These cyberattacks steal billion of dollars worth of intellectual property (IP) and data, according to US cybersecurity analysts consulted by the Guardian newspaper. The attacks have distinct signatures that enable US officials to tie them back to certain Chinese hacking groups.
The increasing frequency and widening scope of attacks, and the loss of valuable proprietary IP, have prompted US companies to call for greater action by the US government to stop the attacks “by any means possible”, according to the article.
"Industry is already feeling that they are at war," James Cartwright, a retired Marine general and former vice chairman of the Joint Chiefs of Staff, told the newspaper.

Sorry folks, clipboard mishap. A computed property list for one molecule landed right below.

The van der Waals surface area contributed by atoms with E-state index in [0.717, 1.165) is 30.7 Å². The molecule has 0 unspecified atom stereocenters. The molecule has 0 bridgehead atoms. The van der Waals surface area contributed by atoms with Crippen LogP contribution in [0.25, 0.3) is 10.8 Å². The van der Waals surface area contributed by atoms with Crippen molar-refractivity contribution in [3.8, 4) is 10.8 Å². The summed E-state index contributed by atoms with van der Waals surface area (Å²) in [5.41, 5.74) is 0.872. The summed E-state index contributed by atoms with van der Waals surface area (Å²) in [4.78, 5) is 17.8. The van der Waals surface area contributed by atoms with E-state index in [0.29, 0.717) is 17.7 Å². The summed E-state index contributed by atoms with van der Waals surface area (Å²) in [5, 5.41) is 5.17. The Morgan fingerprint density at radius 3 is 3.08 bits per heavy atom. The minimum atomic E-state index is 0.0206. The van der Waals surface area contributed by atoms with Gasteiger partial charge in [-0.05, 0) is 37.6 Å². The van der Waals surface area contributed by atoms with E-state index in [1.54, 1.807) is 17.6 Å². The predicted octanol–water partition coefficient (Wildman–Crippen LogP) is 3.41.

"Right now we have the worst of worlds," said Cartwright. "If you want to attack me you can do it all you want, because I can't do anything about it. It's risk free, and you're willing to take almost any risk to come after me."
The government "needs to do more to increase the risk [to the hackers]", Jon Ramsey, head of the counter threat unit at the Atlanta-based Dell SecureWorks, told the newspaper. "In the private sector we're always on defense. We can't do something about it, but someone has to. There is no deterrent not to attack the US."
As recently reported by Infosecurity, the Chinese government has consitently denied responsibility for cyberattacks attributed to it, stressing that China is the victim of hundreds of thousands of cyberattacks each year.